The Business Effects of Rising Tablet VOD Viewing
Last week the BBC sent out a general email about its Christmas viewing figures and included was a line that said "Boxing Day saw tablet viewing overtake computer viewing for the first time in BBC iPlayer history".
Does this foreshadow the end of computer-VOD watching dominance? The evidence suggests that it probably does. For example, there were 941,000 downloads of the BBC iPlayer app on mobile devices over the festive period and that tells us that lots of people received tablets for Christmas. No surprise there since budget, own-brand, tablet devices (based on the Android OS) are now available from Tesco, Aldi and Argos amongst others.
On top of that, the research firm, IDC, predicted back in September that more tablets will ship than desktops and laptops in the final quarter of 2013 and annually by 2015.
From a business perspective, the rise of the tablet - and of mobile devices generally - has knock-on effects for how online television services are imagined, developed, marketed and engaged with.
What are those consequences? I've jotted down a couple of thoughts:
#1. First the Science Bit
I've been studying the last thirteen months of BBC iPlayer stats and examining how computer, smartphone and tablet usage has performed in that period. Take a look at the graph below and you can see a marked increase in tablet viewing through 2013. From July in particular, watching via tablets has been on an upward trajectory while computers have trended downwards.
Computers mounted a recovery from August to October but the raw numbers suggest that since November 2012, tablet viewing has increased by 8.6% month on month whilst computer viewing has decreased 1.44%. Incidentally, smartphone viewing has risen by 3.16% MoM. Extrapolate these figures over 2014 and we can project that tablets will have overtaken computers as the prime mode for using the BBC iPlayer by as early as the end of February 2014.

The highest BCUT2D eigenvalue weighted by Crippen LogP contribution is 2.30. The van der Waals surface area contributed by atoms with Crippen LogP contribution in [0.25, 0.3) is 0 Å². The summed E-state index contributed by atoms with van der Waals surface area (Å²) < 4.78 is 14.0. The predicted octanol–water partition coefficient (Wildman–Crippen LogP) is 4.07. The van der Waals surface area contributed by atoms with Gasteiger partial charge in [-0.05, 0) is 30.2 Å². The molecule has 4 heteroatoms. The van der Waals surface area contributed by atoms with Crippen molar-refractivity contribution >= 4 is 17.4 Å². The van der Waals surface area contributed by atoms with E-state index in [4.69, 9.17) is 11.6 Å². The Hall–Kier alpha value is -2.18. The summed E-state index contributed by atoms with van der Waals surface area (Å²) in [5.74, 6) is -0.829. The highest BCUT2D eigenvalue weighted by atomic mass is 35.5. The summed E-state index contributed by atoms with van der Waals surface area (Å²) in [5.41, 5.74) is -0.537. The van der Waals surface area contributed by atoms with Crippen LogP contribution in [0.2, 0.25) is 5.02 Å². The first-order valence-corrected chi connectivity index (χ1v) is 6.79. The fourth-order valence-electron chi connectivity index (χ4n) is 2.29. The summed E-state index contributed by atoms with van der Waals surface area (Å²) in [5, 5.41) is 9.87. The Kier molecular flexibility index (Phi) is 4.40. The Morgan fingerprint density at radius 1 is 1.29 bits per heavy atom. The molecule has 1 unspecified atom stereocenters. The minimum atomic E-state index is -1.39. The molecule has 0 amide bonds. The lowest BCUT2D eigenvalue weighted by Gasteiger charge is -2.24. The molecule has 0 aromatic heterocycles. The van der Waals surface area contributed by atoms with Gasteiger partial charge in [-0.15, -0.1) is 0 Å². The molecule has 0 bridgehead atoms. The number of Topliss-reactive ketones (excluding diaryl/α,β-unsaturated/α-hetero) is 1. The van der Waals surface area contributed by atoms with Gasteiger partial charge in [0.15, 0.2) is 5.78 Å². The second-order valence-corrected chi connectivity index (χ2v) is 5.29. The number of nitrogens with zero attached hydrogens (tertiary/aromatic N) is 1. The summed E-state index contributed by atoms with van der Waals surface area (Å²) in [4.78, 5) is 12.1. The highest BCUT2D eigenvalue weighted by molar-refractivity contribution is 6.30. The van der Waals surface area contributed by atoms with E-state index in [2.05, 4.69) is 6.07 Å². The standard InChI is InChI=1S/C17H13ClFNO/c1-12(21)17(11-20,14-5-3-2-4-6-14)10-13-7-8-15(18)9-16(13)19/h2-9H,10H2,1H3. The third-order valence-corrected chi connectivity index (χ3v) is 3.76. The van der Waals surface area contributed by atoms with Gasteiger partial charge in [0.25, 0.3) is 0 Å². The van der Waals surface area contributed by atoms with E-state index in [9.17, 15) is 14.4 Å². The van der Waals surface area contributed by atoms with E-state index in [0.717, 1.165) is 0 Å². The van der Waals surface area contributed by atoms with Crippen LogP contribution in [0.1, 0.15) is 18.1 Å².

Two notes: I did ask ITV, 4oD and Sky Go for similar numbers so that I could compare / contrast but neither ITV or Channel 4 report that data publicly and Sky didn't get back to me in time for publication (that's my fault by the way - I only requested this information yesterday).
Second: here's the spreadsheet I used to make the calculations. You're welcome to download it, play with it and give me a nudge if you spot any logic errors.
#2. Tablets vs. Websites
For now, websites are still more function-rich than equivalent tablet products. The excellent 4oD, for example, from Channel 4, includes personalisation features, a back catalogue of content and an AVOD model which means that users can watch shows for free. RTE Player, from Ireland, scores a similar 24 out of 25 on the web platform in our VUI Library benchmarking tests.
But what happens when websites - accessible mostly via a computer - are no longer the majority means of accessing VOD content? If tablets have primacy, does that mean that VOD services on those devices need to evolve?
The short answer is, of course, yes. Consider that, right now:
- Only 51% of the 150+ VOD services we've surveyed on tablets
have any kind of sign-in element (social sign-on is at 23%) which
is necessary to enable personalisation.
- Content recommendation is present in only 36% of tablet VOD
- Even something as fundamental as a search facility only appears in 66% of services (predictive search is at 36%).
The two major challenges are a) how to shrink the same feature-set (the ones that users demand, have come to take for granted) into the smaller screen real-estate of a tablet and b)…
#3. How not to lose 30% of your revenue to the App Stores
You're a good person. You want to make your customers happy by giving them a fully-functional, fully-transactional native app on their device. Problem is that Apple will take a 30% cut every time someone buys anything from you. This is the reason that services like Blinkbox force you to go back to the website to pay for content (you then watch the movie / TV show on your tablet from a 'My Library' section).
So how to get round this? One way is to build and market a brilliant web app instead of a native app. The Financial Times moved to this model in 2011 and explicitly said one of the reasons for this was because "developing multiple 'native' apps for various products is logistically and financially unmanageable. By having one core codebase, we can roll the FT app onto multiple platforms at once."
This is something you may have already been thinking about anyway - maybe to address the Android fragmentation problem.
Any thoughts? What are the other effects of tablets becoming the main way of watching online television? Leave comments below or tweet me @vodprofessional.